John Wennberg, MD, Professor of Medicine, Dartmouth Medical School, was the first authority quoted. A pioneer in outcomes research, Dr. Wennberg has long advocated patients' preferences over physicians' in medical decisions. In an article published in 1990, he observed:
"For most conditions rational choices among treatments require that individual patients understand the predicaments they face. The predicaments arise because there is seldom a single correct answer to a medical problem. Most conditions or illnesses entail a number of morbidities, symptoms, and disabilities. Outcomes research will clarify the probabilities of the various outcomes for the various treatments, showing many to be effective in some respects that are important to patients…. As we improve in our ability to do this, patients will be shown to differ in their degree of concern about their predicament, and the outcomes they want will differ accordingly; they will also differ in the risk they are willing to take to get what they want” (emphasis added).6
Stanley J. Reiser, MD, supplied the second quote. An expert on medical ethics at the University of Texas Health Science Center (Houston), Dr. Reiser has credited the modern medical ethics movement and modern outcomes research as the forces revising the role of patients in medical decision-making. In a piece published in 1993, he wrote:
"A basic feature of the outcomes movement is the prominence given to the judgment by patients of how a therapy has affected their lives. The movement recognizes that in the final analysis, only the patient can decide if a treatment is successful…. In constructing diseases, we have created population-centered, objective, and statistical interpretations of illness that have devalued the distinctive experience of patients [emphasis added].”7
Today's OPMC is out of step with such trends and falling further behind the pace of change where recognition of patients' feelings and wishes about the risks and benefits of health care are concerned.
Opponents of this year's OPMC reform package dismissed it as a "physician protection bill, not a patient protection bill.” One could label the OPMC – in light of its fixation on standards and misconduct by doctors, its virtual disregard of patients in the disciplinary process – "a physician prosecution agency, not a patient protection agency.”
Before turning here to proposals for reform that could discourage the OPMC from its sorties into appropriate care, one more quote about medical risk from the second article in this series may be illuminating. It's by Professor Peter Temin, a medical economist at the Massachusetts Institute of Technology, from his 1980 study on the regulation of drugs by the FDA:
"Taking your medicine is a risky business. It is one of many in an uncertain world. There are ways to reduce the risk from taking medicine, but each reduction has a cost. The risk can never be eliminated entirely, and the pursuit of riskless therapy will become ever more costly without reaching its goal. Any other, more realistic goal implies the acceptance of some risks. The question then, is how risky this aspect of life should be, or, conversely, how many choices should be reserved to the people?” 8 [emphasis added].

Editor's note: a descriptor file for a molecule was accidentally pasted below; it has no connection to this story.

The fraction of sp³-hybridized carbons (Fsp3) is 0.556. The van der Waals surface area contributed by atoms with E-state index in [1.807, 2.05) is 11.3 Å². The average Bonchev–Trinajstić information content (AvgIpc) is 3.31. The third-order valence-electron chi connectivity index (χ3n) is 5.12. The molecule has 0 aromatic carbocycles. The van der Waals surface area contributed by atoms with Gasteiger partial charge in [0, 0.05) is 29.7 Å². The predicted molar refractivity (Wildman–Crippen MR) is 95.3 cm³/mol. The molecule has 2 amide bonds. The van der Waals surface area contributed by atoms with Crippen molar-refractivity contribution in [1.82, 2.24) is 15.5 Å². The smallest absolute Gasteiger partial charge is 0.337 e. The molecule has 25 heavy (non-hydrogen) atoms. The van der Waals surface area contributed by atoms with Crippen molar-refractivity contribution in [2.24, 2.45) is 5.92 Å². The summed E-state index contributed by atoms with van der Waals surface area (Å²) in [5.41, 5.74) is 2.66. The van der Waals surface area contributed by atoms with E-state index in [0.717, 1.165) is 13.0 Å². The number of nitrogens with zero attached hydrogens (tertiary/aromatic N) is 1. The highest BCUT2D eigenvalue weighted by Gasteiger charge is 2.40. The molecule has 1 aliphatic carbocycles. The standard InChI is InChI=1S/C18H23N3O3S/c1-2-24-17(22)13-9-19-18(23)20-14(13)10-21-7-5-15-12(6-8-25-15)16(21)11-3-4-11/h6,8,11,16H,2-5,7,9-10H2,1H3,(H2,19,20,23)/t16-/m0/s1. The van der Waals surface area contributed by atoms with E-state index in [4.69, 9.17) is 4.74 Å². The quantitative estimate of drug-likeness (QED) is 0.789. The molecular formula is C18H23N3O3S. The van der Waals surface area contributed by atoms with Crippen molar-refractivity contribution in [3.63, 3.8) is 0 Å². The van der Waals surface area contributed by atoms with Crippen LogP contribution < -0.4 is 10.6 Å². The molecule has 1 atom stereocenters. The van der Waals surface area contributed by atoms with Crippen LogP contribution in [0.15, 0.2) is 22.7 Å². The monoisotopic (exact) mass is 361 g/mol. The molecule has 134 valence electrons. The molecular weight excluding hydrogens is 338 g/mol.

Doubtless, some supporters of the OPMC see its incursions into appropriate care as valid attempts by government regulators to reduce the risks from therapies whose effectiveness is still a matter of further scientific evaluation.
But the OPMC lacks personnel equipped for such a specialized, sophisticated undertaking. Where academic experts, through training and experience are apt to tread with caution, New York's medical police are more likely to blunder, applying outdated criteria and thereby making an unpalatable hash of the job.
Proposals for Long-Term Reform of the OPMC. The three proposals for long-term OPMC reform which follow would curb the agency's roving into evaluations of appropriate care and reorient it more toward patients' needs, particularly patients unable to respond to treatments in community practice.
Reform 1 derives from the US Senate's report on the 1962 amendments to the federal Food, Drug, and Cosmetic Act. Those amendments authorized the FDA to consider efficacy as well as safety in approving new drugs.
That report clearly indicated that the Senate wanted new drugs to become available for general use if the evidence for effectiveness rested on "a responsible body of opinion and scientific fact.” They termed this threshold "substantial evidence” and asked the FDA to permit medical claims "even though there may be preponderant evidence to the contrary based upon equally reliable studies.”9 (For the full quotation, see the beginning of this article.)
Professor Temin's book about drug regulation contains a chapter recounting how the agency interpreted the threshold for approval and prevailed in the US Supreme Court when pharmaceutical companies challenged the FDA's interpretation.10